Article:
#2: Celeste

2-D platforming level with spike floors. A blue-haired character dashes up to a platform.

One of my most challenging and yet satisfying gaming experiences of 2018 was playing through Celeste on the Switch. From the developers behind the hit multiplayer game Towerfall: Ascension, Celeste is a single-player 2-D puzzle platformer where you must combine precise jumps, dives, and wall-climbs to avoid spikes, pits, and enemies. And yes, like many other indie puzzle platformers, it’s a cruel and unforgiving game. (I died over 2000 times in total!) There were a few times I almost threw my controller in rage, but those rare moments of frustration were balanced out by long stretches of beautifully balanced (and beautifully rendered, I might add) puzzles. Most of the time, Celeste feels just hard enough to make each success feel earned and offers additional challenges for players who start to feel like things are getting too easy. (The latter definitely did not apply to me). It also does a great job of introducing new mechanics piece by piece and using them in really smart ways to force the player to rethink their approach to a problem. The story, of a character climbing a magical mountain and battling the physical manifestation of her own depression, is a little on the nose, but I have to admit I was a bit charmed by its unpretentious sincerity. This is an excellent follow-up to Towerfall, and I’m excited to see what Matt Thorson & co. put out next.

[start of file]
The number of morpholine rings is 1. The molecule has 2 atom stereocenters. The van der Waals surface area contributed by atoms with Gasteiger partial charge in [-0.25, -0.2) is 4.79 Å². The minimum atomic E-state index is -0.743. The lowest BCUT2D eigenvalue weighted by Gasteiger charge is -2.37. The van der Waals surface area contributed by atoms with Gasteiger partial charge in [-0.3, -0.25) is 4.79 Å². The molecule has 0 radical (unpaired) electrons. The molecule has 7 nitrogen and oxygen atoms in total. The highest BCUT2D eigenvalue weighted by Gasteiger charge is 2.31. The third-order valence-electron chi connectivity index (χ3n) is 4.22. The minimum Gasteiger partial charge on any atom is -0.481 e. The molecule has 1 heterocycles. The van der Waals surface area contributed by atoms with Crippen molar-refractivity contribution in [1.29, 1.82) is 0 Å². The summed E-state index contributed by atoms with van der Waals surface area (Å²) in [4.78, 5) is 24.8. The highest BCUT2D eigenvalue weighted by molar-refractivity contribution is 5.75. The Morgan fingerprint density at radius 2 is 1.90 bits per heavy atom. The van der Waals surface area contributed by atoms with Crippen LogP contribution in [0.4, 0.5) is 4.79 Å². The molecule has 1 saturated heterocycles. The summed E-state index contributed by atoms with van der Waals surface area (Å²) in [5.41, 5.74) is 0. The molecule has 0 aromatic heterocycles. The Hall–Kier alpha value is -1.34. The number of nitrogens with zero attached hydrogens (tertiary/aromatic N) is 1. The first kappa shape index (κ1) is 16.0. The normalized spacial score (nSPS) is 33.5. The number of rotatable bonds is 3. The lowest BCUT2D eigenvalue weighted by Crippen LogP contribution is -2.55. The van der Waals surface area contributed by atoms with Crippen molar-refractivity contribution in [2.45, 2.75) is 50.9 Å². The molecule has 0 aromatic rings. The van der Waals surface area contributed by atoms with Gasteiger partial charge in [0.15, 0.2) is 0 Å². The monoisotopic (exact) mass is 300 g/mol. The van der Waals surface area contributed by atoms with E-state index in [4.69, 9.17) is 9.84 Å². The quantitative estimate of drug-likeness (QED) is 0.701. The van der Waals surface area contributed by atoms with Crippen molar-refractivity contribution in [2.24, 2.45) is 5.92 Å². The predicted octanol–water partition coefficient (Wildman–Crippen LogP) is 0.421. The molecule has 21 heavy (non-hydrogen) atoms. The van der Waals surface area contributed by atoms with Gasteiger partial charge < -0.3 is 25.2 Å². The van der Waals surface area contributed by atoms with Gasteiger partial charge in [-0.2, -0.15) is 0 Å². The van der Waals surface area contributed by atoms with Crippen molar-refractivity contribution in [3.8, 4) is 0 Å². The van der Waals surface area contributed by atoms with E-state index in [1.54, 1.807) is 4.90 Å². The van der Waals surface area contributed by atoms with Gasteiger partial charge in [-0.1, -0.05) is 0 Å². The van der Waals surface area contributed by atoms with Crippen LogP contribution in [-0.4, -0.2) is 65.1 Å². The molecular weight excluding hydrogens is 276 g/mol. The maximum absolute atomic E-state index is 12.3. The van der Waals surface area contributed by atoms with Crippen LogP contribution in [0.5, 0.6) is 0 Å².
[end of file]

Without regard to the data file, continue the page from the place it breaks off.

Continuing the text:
#1: Marvel’s Spider-Man

Spider-Man lands on a piece of wreckage, his body coiled and ready to strike.

I admit it: I’m a sucker for all things Spider-Man. I watched Spider-Man: The Animated Series as a kid, I was ecstatic to see Tom Holland’s Peter Parker join the Marvel Cinematic Universe, and I have some very fond memories of Spider-Man 2 on the original Xbox. That game was the first in the series to introduce more realistic web-swinging physics and an open-world map of Manhattan. Spider-Man’s 2018 reboot is very much a spiritual successor to that experience, though Insomniac Games has taken some lessons from Assassin’s Creed this time around. When I play a Spider-Man game, the point is to feel like I am Spider-Man, to get that sense of inertia and acrobatics as I swing around New York. This game captures it perfectly; even when it devolves into ground-level scrums with thugs, it incorporates gadgets and aerial moves that differentiate the experience from its assassin cousins. The brand-new Spidey story is delightfully ambitious, digging into the rogues gallery to show off reinventions of many of the hero’s classic foes (not to mention new allies like Miles Morales, who got his own share of the spotlight in 2018). It’s all such a big, fun celebration of Spider-Man that I can almost forget its weird pro-cop politics.

For more 2018 Staff Picks, check out our manga list and look out for our upcoming anime list!

blog comments powered by Disqus